Backup voting system source of glitches, lawsuits
October 10, 2004
WASHINGTON – Call it the law of unintended consequences.
A new national backup system meant to ensure that millions of eligible voters are not mistakenly turned away from the polls this year, as happened in 2000, could wind up causing Election Day problems as infamous as Florida’s hanging chads.
Congress required conditional, or provisional, voting as part of election fixes passed in 2002. For the first time, all states must offer a backup ballot to any voter whose name does not appear on the rolls when the voter comes to the polling place on Nov. 2. If the voter is later found eligible, the vote counts.
But Congress did not specify exactly how the provisional votes will be evaluated.
Add the ordinary problems that come with doing something new, and the result is a recipe for mix-ups at the polls and lawsuits over alleged unequal treatment of some voters, said Doug Chapin, executive director of Electionline.org, a nonpartisan clearinghouse for information on election reform.
“If I had to pick the one thing that will be a source of controversy on Election Day, it will be provisional voting,” Chapin said.
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State election officials have adopted their own and differing standards for when a provisional ballot will count; some of those rules are still in flux three weeks from the election.
Rules for who casts provisional ballots and how they are counted probably will vary even within states, especially if there are long lines, confusion and hot tempers at the polls, election experts said.
Some of the states where the race is tightest, such as Florida and Ohio, also have the strictest rules for provisional ballots.
Democrats and Republicans are training lawyers and election monitors to look for problems with provisional voting this year. Already, there are suits in five states claiming election officials are adopting too strict a standard for which votes will count and that eligible voters will be denied the right to vote as a result.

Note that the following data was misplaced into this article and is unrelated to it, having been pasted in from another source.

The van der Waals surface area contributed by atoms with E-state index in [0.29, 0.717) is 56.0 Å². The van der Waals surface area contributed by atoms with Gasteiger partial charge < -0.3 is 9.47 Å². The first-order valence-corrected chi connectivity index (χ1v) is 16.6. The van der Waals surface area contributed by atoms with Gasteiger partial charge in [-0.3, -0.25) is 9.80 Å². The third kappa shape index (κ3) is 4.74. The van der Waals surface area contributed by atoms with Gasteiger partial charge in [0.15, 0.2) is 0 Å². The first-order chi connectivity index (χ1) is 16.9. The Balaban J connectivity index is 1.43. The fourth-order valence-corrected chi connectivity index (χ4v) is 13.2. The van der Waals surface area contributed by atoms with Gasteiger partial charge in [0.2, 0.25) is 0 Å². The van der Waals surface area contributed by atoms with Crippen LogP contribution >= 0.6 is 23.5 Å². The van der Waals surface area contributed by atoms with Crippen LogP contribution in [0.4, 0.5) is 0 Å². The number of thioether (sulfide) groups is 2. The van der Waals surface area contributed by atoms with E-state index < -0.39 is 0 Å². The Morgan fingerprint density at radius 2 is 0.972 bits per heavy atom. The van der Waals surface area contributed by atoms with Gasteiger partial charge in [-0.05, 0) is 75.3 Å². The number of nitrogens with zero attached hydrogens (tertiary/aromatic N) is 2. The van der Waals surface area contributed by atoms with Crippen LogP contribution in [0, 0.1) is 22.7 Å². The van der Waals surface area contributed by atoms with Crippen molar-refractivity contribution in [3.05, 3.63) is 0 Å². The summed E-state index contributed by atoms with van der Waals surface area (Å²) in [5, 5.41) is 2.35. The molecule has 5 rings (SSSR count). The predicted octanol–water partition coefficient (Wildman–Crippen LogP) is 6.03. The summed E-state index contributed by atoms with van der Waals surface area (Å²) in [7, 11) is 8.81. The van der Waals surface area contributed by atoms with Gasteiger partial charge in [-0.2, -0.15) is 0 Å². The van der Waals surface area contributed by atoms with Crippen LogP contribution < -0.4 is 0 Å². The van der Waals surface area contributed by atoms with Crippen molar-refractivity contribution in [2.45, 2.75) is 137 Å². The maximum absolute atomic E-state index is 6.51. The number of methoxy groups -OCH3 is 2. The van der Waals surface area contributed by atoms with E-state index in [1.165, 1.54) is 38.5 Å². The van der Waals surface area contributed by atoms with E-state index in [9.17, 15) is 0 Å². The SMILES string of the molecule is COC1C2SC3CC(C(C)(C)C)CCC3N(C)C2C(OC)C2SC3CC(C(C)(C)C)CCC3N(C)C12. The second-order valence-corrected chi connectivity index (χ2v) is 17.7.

Questions about provisional ballots could produce a major battle after the election, too, with nightmarish echoes of the Florida fight of 2000.
Provisional ballots are pieces of paper that must be evaluated individually and counted by hand. The task is time-consuming, and most states have short deadlines to get the job done, said Doug Lewis, director of the Election Center, a nonpartisan research and training organization for election administrators.
Postelection suits could resemble the Supreme Court’s Bush v. Gore case that settled the 2000 election. The justices said it was unfair for Florida counties to apply different standards during punch card recounts, and there was not time to fix the problem.
Twenty-six states and the District of Columbia have adopted the view that a provisional ballot must be cast in the correct precinct, or it will not count.
Under that interpretation, voters unaware that their polling place has moved could be out of luck. So could voters given wrong information about their polling place.
It would not matter whether the mistake was the voter’s fault or a clerical error.